WASHINGTON - Jim Johnson, the former top aide to Walter F. Mondale whose later career as a highly compensated businessman and political insider stirred controversy, resigned as adviser to Barrack Obama's presidential campaign yesterday, saying attention to his personal finances had become a distraction to the campaign.
Obama had appointed Johnson as part of a three-member team heading the search for a vice presidential running mate. Johnson had drawn criticism for compensation and other perks he received as an official of mortgage giant Fannie Mae and as a board member of United HealthCare, one of the nation's largest providers of medical insurance.
Also, The Wall Street Journal reported last week that he got what may have been preferential loans from Countrywide, which had done business with Fannie Mae at a time when Johnson was departing as Fannie Mae's CEO.
The controversy over Johnson is one of a series of dust-ups involving Washington insiders that have struck both Obama and John McCain as the two presumptive presidential nominees compete to win voters with promises to distance themselves from Washington's traditional system of insider politics.
Indeed, both Obama and McCain have found it difficult to prepare for the presidency without calling on those who are steeped in that culture. Its members have skills, contacts and experience in Washington's inner workings, as well as the ability to raise campaign funds. They also often represent powerful constituencies that no president can entirely ignore.
For years, Johnson has been a fixture of establishment Washington, with ties to Wall Street and the powerful members of both political parties.
Reflecting the difficulty both candidates have had squaring their reformist rhetoric with their practical needs, the McCain campaign had begun to accuse Obama of hypocrisy for keeping Johnson as an adviser while criticizing Countrywide and other mortgage lenders, as well as extravagant compensation of corporate figures.
The Obama campaign returned fire by calling attention to McCain's reliance on Carly Fiorini, the former CEO of Hewlett Packard, who has been one of McCain's close advisers.
Fiorini received a $21 million severance package when she ended her controversial tenure at Hewlett Packard. McCain has also complained of excessive corporate compensation, a charge he reiterated this week.
Johnson said in a statement that he had done nothing wrong, and Obama issued a statement saying, "Jim did not want to distract in any way from the very important task of gathering information about my vice presidential nominee. ... I remain grateful to Jim for his service and his efforts in this process."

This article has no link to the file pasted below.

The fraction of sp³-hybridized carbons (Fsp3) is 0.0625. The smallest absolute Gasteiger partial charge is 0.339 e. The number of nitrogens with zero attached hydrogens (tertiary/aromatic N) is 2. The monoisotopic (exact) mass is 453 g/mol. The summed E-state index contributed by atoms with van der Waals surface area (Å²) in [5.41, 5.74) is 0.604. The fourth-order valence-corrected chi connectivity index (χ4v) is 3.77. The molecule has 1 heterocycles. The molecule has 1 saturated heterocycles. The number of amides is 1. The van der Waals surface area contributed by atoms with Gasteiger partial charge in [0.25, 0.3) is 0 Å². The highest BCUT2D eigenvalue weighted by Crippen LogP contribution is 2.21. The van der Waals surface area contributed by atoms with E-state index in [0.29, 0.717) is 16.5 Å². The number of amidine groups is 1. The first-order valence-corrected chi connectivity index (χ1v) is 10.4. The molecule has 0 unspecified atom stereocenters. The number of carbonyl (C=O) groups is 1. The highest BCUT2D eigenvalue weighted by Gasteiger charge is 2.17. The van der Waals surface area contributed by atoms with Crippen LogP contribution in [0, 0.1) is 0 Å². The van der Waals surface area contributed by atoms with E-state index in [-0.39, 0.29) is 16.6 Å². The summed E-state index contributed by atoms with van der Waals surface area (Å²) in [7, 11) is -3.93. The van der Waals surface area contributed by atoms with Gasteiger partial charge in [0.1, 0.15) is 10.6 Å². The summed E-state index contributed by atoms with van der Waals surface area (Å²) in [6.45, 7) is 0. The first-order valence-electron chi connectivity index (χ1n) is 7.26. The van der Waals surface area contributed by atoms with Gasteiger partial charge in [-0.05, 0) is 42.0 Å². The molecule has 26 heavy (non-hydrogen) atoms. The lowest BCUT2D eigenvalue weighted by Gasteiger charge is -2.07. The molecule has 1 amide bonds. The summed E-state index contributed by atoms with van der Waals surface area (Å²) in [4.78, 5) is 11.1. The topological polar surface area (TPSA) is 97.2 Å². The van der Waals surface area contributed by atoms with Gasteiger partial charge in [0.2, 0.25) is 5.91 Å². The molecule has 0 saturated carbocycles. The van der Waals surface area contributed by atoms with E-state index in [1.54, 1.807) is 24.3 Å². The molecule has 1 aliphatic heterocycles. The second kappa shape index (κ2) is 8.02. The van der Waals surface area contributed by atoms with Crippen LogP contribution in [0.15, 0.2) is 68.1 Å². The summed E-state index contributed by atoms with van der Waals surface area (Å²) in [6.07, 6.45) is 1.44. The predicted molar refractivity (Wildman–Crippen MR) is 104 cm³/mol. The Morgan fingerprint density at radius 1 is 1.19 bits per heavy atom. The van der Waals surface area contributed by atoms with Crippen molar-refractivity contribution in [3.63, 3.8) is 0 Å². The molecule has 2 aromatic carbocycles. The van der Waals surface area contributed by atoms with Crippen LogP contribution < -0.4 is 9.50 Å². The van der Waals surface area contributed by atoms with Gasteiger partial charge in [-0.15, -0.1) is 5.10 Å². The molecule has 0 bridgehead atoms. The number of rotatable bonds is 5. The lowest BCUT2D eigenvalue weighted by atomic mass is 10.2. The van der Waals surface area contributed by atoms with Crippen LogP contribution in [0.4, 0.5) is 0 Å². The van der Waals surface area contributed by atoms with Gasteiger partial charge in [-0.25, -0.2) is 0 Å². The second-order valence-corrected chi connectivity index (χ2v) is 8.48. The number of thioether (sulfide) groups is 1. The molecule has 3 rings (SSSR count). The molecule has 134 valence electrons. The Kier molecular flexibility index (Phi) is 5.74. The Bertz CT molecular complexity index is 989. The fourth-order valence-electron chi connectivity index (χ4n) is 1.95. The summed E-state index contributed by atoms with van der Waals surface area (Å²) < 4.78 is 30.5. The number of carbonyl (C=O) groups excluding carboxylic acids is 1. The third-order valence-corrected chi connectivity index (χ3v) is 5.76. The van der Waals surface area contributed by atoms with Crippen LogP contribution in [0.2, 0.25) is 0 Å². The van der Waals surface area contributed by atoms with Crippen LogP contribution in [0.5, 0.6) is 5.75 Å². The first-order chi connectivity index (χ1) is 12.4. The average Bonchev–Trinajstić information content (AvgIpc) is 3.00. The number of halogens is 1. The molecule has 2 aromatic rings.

With Johnson's departure, Obama's vice presidential vetting team now includes only former Deputy Attorney General Eric Holder and Caroline Kennedy, the daughter of former President Kennedy, neither of whom has participated in the vice presidential selection process in the past.
Johnson helped vet running mates for Mondale in 1984 and for John Kerry in 2004.
In between service in those campaigns and in various public-sector jobs, Johnson worked in the private sector, amassing a sizable nest egg. After leaving his post as executive assistant to Mondale, he founded Public Strategies, a consulting firm, before leaving in 1985 for Lehman Brothers. From 1991 to 1998, he served as chief executive officer of the Fannie Mae. Currently, he is vice chairman of a private banking firm, Perseus LLC.
When he left Fannie Mae, Johnson was receiving between $6 million and $7 million a year in compensation. In addition, The Wall Street Journal reported, he received a total of $1.7 million in mortgage loans with the help of the CEO of Countrywide Financial Corp., which is a subject of a federal investigation in the midst of the subprime mortgage crisis. The first loan was secured as Johnson was winding up his work at Fannie Mae.
Another compensation package also dogged Johnson's reputation: At United HealthCare in Minnesota, the company's CEO resigned after it was reported that he was granted more than $1.4 billion in stock options. Some of that money was returned as a result of legal settlements but the CEO, William McGuire, left with more than $800 million from the company.
Tom Hamburger writes for the Los Angeles Times